The “point of no return” came just after the 5k mark when our group divided into two, runners who had signed up for the 10k part of the race disappeared by turning left, and the rest of us carrried on for another “leisurely” 16k! I was surprised at how much the half marathoners’ group had thinned out, but I had to remind myself that it is only a small and rather under-advertised race in comparison to the “biggies” such as Reading or Marlow.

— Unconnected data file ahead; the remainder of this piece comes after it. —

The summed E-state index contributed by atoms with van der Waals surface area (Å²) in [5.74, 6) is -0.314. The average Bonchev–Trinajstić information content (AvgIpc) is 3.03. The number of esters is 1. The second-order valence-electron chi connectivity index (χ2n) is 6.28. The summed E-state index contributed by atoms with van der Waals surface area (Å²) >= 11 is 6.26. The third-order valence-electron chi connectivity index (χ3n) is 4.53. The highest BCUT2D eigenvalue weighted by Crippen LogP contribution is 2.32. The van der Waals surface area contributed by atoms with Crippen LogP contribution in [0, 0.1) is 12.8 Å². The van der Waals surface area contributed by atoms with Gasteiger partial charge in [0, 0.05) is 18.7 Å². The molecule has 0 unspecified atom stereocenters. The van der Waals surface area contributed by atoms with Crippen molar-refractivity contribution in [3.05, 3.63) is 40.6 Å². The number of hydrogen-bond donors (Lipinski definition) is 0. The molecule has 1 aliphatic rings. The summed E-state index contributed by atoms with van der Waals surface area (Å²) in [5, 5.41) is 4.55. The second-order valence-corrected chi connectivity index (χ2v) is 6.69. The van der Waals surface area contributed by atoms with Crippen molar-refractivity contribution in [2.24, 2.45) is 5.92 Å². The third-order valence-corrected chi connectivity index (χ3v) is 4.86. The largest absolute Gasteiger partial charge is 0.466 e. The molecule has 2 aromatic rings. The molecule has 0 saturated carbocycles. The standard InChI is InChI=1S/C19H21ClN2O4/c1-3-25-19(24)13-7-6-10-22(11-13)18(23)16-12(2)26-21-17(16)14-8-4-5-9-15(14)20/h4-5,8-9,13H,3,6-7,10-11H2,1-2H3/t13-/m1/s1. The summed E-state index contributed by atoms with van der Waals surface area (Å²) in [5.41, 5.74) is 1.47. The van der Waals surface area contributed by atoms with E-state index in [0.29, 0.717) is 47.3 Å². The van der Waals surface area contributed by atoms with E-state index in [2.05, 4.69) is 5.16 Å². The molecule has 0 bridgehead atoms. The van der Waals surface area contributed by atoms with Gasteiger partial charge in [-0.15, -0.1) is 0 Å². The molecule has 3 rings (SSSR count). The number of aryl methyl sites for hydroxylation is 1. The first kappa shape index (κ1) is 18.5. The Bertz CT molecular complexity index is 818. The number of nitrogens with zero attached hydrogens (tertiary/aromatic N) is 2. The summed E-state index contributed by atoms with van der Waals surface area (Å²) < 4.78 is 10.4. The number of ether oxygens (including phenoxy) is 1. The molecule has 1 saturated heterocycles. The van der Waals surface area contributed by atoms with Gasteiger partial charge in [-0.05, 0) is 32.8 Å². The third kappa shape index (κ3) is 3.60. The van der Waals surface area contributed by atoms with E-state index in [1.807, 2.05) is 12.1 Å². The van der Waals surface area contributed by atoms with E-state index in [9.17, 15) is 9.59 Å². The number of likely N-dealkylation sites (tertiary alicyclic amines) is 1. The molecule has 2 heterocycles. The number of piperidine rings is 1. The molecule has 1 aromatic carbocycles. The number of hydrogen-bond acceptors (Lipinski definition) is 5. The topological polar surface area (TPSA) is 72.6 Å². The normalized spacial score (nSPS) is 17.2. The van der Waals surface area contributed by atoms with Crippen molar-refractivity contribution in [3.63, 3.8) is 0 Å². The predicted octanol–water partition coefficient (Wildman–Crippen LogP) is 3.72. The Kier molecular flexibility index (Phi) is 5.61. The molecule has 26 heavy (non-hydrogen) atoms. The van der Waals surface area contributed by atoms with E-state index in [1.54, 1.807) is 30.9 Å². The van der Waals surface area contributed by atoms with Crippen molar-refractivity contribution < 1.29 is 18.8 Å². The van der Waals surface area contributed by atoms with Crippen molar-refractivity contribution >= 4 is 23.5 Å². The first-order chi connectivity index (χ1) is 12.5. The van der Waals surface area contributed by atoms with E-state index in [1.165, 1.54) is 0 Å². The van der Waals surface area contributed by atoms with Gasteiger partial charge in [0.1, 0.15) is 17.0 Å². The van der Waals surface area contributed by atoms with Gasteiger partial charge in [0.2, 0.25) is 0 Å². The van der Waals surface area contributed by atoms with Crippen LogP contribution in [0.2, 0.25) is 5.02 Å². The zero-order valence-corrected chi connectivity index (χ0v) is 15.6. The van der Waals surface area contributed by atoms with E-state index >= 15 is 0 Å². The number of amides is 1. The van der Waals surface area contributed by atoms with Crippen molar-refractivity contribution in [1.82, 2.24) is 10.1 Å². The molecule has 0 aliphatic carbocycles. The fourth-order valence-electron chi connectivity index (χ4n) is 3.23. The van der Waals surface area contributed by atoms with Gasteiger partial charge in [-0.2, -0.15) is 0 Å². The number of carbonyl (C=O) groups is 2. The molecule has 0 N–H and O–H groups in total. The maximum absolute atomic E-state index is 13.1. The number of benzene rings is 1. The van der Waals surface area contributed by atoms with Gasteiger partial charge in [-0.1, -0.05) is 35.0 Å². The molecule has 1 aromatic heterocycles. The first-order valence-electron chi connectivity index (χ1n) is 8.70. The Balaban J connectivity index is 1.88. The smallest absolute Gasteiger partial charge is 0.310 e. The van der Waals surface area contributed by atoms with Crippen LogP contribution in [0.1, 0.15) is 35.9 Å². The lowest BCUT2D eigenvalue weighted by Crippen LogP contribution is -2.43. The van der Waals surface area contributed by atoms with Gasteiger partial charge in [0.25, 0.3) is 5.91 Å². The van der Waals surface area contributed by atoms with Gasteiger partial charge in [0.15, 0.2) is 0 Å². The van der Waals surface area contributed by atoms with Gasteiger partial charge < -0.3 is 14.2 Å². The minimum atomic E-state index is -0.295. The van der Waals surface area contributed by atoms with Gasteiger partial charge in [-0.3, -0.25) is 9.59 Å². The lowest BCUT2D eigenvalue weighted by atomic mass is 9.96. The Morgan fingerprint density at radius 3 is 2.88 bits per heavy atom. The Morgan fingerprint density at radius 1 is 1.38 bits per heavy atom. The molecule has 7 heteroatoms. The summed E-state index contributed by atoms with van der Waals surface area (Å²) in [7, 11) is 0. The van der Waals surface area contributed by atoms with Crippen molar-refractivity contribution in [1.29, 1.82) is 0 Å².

The rest of the race was very similar to the Reading half, leading us through more rural areas with a gorgeous view of the valley ahead, on pavements and roads, through narrow alleyways, except that there was no huge crowds to the extent that the organisers had not even bothered getting all the roads closed for the race! In earnest, I welcame the running in “small pack” atmosphere as the disturbing memory of seeing people trampled upon and swept off their feet by the crowds in the Reading Half was still too fresh in my mind. Not being consumed by a claustrophobic and noisy atmosphere, I was able to maintain focus and good pace discipline throughout and listen more intently to my body’s reactions to the increasing mileage. I had no illusions that I would start to struggle towards the end given I had not trained enough for the race, the longest distance I had run in training during the weeks leading up to the race was a modest 15k, but I kept my hopes alive that if nothing else, my good endurance base and the adrenalin and the cheers from the spectators would keep me going till the end.